Federal Reserve Money Printing to Continue in 2013
The Federal Reserve has embarked on a path that is historically unprecedented in monetary policy initiatives, in the hope of reviving the U.S. economy from the depths of the most recent recession. Since 2008, the Federal Reserve has bought $1.0 trillion in long-term treasuries and approximately $900 billion in mortgage-backed securities, all in the hope of stimulating the American economy.
Everyone should know, at least by now, that there are definite limits to what monetary policy can do. It’s unfortunate that so much of the burden in reviving the American economy has been left to the shoulders of the Federal Reserve. A large amount of the blame for the current economic circumstances has to be placed on politicians in Washington. With the current fiscal cliff fiasco, once again, we are witnessing the ineptitude of our elected officials in their ability to resolve structural issues that are fundamentally crucial to the long-term economic stability and vitality of America.
Having said that, the Federal Reserve does have a dual mandate that must be met, and it is enacting monetary policy in a way in which it considers appropriate, considering the lack of action from Washington.
The next Federal Reserve meeting will be held December 11–12, and it will be extremely important. At this meeting, the monetary policy program called “Operation Twist” will end. This monetary policy initiative involved selling short-term treasuries to fund purchases of long-term treasury securities at a rate of $45.0 billion per month.
For the Federal Reserve, one issue with an extension of this monetary policy program is that the amount of short-term treasuries left to sell will soon be depleted. If this monetary policy program is to be extended, the long-term treasuries that will be bought will be funded purely from printed money. Historically, printing massive amounts of money without sterilizing it is inflationary. While Federal Reserve officials believe they can prevent inflation from taking hold, the action of printing money outright to buy long-term securities certainly increases the possibility of inflation in the future.
The question: will the Federal Reserve continue this monetary policy in addition to the existing purchases of $40.0 billion a month of mortgage-backed securities that the central bank is set to purchase for an indefinite period of time? Several recent remarks indicate that yes, the Federal Reserve will expand this monetary policy (“Operation Twist Part Two”) well into 2013.
Dennis Lockhart, the Atlanta Federal Reserve president, stated, “I am not prepared to say we are remotely close to a substantial improvement on the employment front.” The Federal Reserve chairman, Ben Bernanke, in a speech at the New York Economic Club, reiterated the same sentiment. (Source: “Fed Stimulus Likely in 2013,” The Wall Street Journal, November 28, 2012.)
I do believe that the Federal Reserve will continue the monetary policy of buying long-term treasuries in addition to the existing program of purchasing mortgage-backed securities. The current monthly rate for both monetary policy programs is approximately $85.0 billion.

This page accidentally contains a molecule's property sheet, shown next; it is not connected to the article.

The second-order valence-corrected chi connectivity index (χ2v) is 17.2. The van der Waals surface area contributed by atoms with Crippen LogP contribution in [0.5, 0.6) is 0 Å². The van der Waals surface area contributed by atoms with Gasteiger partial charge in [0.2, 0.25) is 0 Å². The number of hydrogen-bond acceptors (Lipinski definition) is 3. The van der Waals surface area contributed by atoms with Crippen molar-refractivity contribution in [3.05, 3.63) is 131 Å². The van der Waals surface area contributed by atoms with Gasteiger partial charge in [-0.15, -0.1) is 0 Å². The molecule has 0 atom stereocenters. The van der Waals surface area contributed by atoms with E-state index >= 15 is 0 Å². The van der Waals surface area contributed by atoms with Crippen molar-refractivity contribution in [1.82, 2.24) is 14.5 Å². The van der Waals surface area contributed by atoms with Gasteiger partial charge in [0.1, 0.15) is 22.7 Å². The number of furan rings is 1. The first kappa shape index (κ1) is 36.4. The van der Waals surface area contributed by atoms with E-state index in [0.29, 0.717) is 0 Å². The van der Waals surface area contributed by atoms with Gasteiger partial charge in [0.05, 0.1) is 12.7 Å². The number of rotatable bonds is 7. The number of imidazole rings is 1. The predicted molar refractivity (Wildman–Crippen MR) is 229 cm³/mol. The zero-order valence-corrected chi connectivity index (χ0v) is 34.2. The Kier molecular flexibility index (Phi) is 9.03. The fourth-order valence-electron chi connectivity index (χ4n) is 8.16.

At the December meeting for the Federal Reserve, in addition to extending the treasury buying monetary policy program, the Federal Reserve might also open up the communication framework and state explicit unemployment rate and inflation targets. The Chicago Federal Reserve president, Charles Evans, stated that he believes short-term interest rates will stay at or near zero until unemployment is below 6.5% with an inflation rate maximum of 2.5%. (Source: “Fed Stimulus Likely in 2013,” The Wall Street Journal, November 28, 2012.)
Considering the U.S. unemployment rate is 7.9%, a lengthy wait could be in store for us before Federal Reserve monetary policy is adjusted back to a more normal level. What I’m worried about are some of the unintended consequences of such a drastic monetary policy program. The run-up in home prices that caused the economic decline was partly due to abnormally easy monetary policy in the early part of the last decade.
I realize that the Federal Reserve is in a difficult position because it is trying to help the economy through monetary policy, which has a limited effect. Fiscal policy, which includes tax and spending rules as well as regulations by the government, has a huge effect on the economy. The politicians in Washington keep dragging their feet without making any real structural reform because they’re too worried about getting re-elected. Instead of thinking about what’s best for Americans today and for the future, they are simply pandering to voters.
We cannot continue down this path, where one part of the financial system, monetary policy, is trying to stimulate the economy while the other side of the financial system, fiscal policy, is dragging the economy back down. This level of uncertainty is weighing heavily on businesses and citizens all across the country. We can’t get this economy moving back to full speed until we get a roadmap to a fiscally viable future. The politicians in Washington need to wake up and realize there is more at stake than their re-election campaigns.